“district attorneys now have so much influence on grand juries that “by and large” they could get them to “indict a ham sandwich”. New York State Chief Judge Sol Wachtler; NY Daily News, 1/31/1985
Or, it appears, they can get them to return a “No Bill of Indictment” if they so choose. Especially, if they knowingly allow false testimony to be given. That’s getting mighty close to “Subornation of Perjury“!
“Whoever procures another to commit any perjury is guilty of subornation of perjury, and shall be fined under this title or imprisoned not more than five years, or both.” 18 U.S. Code § 1622 – Subornation of perjury
Which brings us to today’s subject: St. Louis County Prosecuting Attorney, Bob McCulloch. To refresh your memory, Bob was the prosecutor handling the grand jury in the Ferguson shooting.
In an interview on KTRS Radio, the Prosecuting Attorney admitted that he determined before the trial, that he would let witnesses testify even if “their statements were not accurate”
“Clearly some [witnesses] were not telling the truth…..if I didn’t put those witnesses on, then we’d be discussing now why I didn’t put those witnesses on. Even though their statements were not accurate.”
Earth to Bobby: You could easily explain that you didn’t put them on because you knew they were LYING!!!
One particular witness, heretofore known as “Witness 40″, was brought up in the interview.
“The lady clearly wasn’t present. She recounted a story right out of the newspaper,”
The “lady” in question is a bi-polar, ex-con with a history of making racial remarks and a fondness for insinuating herself into high-profile crimes. She even flunked a FBI interview two weeks before she testified. (Can you say “red flags”?)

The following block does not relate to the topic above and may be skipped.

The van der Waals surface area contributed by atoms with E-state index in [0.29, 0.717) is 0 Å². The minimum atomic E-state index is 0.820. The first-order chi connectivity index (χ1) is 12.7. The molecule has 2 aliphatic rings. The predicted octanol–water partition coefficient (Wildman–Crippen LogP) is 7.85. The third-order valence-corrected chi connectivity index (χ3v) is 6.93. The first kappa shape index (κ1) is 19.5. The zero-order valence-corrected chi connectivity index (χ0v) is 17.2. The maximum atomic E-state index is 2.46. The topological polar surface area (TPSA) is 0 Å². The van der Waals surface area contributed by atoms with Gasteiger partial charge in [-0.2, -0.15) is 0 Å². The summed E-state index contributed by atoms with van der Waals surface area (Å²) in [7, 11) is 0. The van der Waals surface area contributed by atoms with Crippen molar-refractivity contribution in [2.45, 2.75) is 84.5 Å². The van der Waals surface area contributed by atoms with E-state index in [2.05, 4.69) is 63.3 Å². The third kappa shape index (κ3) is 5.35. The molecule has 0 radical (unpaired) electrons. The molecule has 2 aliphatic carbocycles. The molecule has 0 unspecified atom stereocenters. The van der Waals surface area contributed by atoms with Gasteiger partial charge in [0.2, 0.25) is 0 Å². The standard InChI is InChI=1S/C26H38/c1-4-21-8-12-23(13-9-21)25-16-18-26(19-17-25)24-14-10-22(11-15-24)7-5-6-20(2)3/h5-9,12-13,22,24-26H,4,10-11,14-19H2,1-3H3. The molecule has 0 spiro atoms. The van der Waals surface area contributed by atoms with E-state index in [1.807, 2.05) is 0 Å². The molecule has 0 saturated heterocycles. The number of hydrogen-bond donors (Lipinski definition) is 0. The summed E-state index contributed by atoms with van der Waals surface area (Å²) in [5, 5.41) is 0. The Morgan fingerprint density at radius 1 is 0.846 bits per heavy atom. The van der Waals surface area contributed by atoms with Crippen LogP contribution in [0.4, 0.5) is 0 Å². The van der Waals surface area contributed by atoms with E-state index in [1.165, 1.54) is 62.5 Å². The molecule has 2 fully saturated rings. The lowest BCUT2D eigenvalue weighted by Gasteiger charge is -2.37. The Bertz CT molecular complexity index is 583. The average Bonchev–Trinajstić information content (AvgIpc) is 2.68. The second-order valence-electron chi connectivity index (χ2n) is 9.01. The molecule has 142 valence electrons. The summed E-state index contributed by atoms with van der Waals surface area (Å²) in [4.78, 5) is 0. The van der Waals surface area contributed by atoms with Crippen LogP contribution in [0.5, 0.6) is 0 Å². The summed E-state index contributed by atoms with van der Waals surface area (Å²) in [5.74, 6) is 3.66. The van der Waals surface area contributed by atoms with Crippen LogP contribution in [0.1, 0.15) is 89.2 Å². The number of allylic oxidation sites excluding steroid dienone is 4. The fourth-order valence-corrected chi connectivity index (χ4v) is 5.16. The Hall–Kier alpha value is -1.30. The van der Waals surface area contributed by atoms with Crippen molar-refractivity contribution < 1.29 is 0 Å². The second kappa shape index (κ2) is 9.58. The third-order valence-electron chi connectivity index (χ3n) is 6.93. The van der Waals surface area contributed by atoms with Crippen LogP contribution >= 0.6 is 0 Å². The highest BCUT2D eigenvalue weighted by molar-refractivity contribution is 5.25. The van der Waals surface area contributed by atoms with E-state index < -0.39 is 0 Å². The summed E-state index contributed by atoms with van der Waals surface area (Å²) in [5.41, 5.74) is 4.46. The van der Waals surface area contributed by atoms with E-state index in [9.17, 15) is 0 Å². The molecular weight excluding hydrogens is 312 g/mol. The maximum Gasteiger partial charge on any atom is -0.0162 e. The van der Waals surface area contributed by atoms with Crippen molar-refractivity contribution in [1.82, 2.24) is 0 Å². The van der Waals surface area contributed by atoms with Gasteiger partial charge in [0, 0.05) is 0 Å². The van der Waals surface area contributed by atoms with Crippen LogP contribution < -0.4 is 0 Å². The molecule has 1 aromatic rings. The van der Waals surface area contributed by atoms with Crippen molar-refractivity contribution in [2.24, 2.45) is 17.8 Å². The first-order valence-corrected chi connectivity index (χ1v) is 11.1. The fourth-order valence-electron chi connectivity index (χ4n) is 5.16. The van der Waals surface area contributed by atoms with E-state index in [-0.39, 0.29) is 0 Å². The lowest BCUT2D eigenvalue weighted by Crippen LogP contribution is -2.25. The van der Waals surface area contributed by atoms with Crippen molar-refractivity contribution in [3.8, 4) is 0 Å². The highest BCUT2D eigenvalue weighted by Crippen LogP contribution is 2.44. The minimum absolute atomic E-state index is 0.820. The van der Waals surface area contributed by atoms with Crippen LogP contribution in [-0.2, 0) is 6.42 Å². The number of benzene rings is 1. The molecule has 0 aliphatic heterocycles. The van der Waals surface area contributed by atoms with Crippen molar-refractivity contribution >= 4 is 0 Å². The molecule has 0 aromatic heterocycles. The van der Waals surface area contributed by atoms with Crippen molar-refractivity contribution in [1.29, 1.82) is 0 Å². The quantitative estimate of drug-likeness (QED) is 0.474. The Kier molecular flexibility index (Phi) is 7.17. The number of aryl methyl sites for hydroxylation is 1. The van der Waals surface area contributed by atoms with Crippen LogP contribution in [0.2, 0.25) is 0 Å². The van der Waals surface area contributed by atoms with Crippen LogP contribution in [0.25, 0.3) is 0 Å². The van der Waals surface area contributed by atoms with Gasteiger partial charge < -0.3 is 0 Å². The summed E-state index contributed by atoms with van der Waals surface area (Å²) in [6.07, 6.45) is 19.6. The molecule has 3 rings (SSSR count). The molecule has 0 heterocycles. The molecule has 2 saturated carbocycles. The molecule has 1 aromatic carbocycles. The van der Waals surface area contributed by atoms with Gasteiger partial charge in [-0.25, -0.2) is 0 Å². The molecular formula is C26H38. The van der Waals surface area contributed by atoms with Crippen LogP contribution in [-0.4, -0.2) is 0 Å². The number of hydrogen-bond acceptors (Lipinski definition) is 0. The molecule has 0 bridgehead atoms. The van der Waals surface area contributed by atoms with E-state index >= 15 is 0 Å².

She claimed that Brown struck Wilson and then charged “like a football player, head down”.
Turns out, she was nowhere near the site of the shooting.
When asked in the interview, if he was going to press perjury charges against any of the witnesses, he responded that he wouldn’t.
In order to prove subornation of perjury, there are five hurdles:
- Proof that perjury has been committed. (There is, by his own words.)
- The statements made were material. (As a supposed witness, they were. Her testimony was used by Fox News and other Wilson supporters as justification for the shooting.)
- The perjurer knew their statements were false. (She did.)
- The defendant knew the perjurer’s statements were false. (By his own words, he did.)
- The defendant made an agreement with a person to testify falsely. (Not proven, one way or another, yet.)
Seems to me that four out of five would indicate a need for an impartial prosecutor to at least look in on this.
If there was no subornation, fantastic! That just means that Mr McCulloch has a strange take on his prosecutorial duties and may be guilty of prosecutorial misconduct. On the other hand, if there is, this whole mess needs to be cleaned up!
Stay tuned! (But, don’t hold your breath.)